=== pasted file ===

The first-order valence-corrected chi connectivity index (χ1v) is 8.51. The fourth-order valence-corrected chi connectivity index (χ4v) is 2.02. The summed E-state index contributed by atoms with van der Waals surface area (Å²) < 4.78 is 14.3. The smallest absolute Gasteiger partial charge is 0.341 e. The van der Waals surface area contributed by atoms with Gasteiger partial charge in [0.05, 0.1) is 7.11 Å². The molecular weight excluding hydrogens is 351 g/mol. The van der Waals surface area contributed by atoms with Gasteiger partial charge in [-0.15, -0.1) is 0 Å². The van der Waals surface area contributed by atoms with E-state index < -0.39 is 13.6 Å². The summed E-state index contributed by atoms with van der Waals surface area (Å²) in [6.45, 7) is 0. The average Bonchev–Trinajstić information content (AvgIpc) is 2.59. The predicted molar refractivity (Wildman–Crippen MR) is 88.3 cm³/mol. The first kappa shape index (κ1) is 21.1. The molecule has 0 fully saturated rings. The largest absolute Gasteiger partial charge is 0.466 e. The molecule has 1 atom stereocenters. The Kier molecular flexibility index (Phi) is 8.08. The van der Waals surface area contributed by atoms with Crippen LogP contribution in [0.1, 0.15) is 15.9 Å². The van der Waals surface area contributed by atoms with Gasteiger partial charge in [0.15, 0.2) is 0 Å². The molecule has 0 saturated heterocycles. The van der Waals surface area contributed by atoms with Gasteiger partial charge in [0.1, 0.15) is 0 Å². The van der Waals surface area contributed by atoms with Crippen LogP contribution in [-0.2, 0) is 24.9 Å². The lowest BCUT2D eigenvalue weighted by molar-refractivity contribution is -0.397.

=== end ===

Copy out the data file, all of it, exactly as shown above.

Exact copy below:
The first-order valence-corrected chi connectivity index (χ1v) is 8.51. The fourth-order valence-corrected chi connectivity index (χ4v) is 2.02. The summed E-state index contributed by atoms with van der Waals surface area (Å²) < 4.78 is 14.3. The smallest absolute Gasteiger partial charge is 0.341 e. The van der Waals surface area contributed by atoms with Gasteiger partial charge in [0.05, 0.1) is 7.11 Å². The molecular weight excluding hydrogens is 351 g/mol. The van der Waals surface area contributed by atoms with Gasteiger partial charge in [-0.15, -0.1) is 0 Å². The van der Waals surface area contributed by atoms with E-state index < -0.39 is 13.6 Å². The summed E-state index contributed by atoms with van der Waals surface area (Å²) in [6.45, 7) is 0. The average Bonchev–Trinajstić information content (AvgIpc) is 2.59. The predicted molar refractivity (Wildman–Crippen MR) is 88.3 cm³/mol. The first kappa shape index (κ1) is 21.1. The molecule has 0 fully saturated rings. The largest absolute Gasteiger partial charge is 0.466 e. The molecule has 1 atom stereocenters. The Kier molecular flexibility index (Phi) is 8.08. The van der Waals surface area contributed by atoms with Crippen LogP contribution in [0.1, 0.15) is 15.9 Å². The van der Waals surface area contributed by atoms with Gasteiger partial charge in [0.15, 0.2) is 0 Å². The molecule has 0 saturated heterocycles. The van der Waals surface area contributed by atoms with Gasteiger partial charge in [0.1, 0.15) is 0 Å². The van der Waals surface area contributed by atoms with Crippen LogP contribution in [-0.2, 0) is 24.9 Å². The lowest BCUT2D eigenvalue weighted by molar-refractivity contribution is -0.397.